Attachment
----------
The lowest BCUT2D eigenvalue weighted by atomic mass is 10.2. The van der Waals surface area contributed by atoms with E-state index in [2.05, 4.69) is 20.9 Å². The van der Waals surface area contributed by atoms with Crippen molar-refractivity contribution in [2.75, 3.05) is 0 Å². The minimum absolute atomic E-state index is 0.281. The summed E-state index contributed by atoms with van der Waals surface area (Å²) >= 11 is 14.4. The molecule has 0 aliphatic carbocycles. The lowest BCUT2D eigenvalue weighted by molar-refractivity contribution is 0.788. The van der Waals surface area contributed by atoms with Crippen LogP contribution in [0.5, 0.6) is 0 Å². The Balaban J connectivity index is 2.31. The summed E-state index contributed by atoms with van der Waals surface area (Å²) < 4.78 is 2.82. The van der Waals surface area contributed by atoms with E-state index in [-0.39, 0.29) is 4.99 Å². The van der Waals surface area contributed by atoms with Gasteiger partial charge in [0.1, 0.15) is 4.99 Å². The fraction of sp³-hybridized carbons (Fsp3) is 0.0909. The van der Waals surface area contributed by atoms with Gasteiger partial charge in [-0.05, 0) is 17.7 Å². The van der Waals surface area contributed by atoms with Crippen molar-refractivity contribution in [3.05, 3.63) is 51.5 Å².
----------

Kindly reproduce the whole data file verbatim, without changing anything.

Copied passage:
The lowest BCUT2D eigenvalue weighted by atomic mass is 10.2. The van der Waals surface area contributed by atoms with E-state index in [2.05, 4.69) is 20.9 Å². The van der Waals surface area contributed by atoms with Crippen molar-refractivity contribution in [2.75, 3.05) is 0 Å². The minimum absolute atomic E-state index is 0.281. The summed E-state index contributed by atoms with van der Waals surface area (Å²) >= 11 is 14.4. The molecule has 0 aliphatic carbocycles. The lowest BCUT2D eigenvalue weighted by molar-refractivity contribution is 0.788. The van der Waals surface area contributed by atoms with Crippen LogP contribution in [0.5, 0.6) is 0 Å². The Balaban J connectivity index is 2.31. The summed E-state index contributed by atoms with van der Waals surface area (Å²) < 4.78 is 2.82. The van der Waals surface area contributed by atoms with E-state index in [-0.39, 0.29) is 4.99 Å². The van der Waals surface area contributed by atoms with Gasteiger partial charge in [0.1, 0.15) is 4.99 Å². The fraction of sp³-hybridized carbons (Fsp3) is 0.0909. The van der Waals surface area contributed by atoms with Gasteiger partial charge in [-0.05, 0) is 17.7 Å². The van der Waals surface area contributed by atoms with Crippen molar-refractivity contribution in [3.05, 3.63) is 51.5 Å².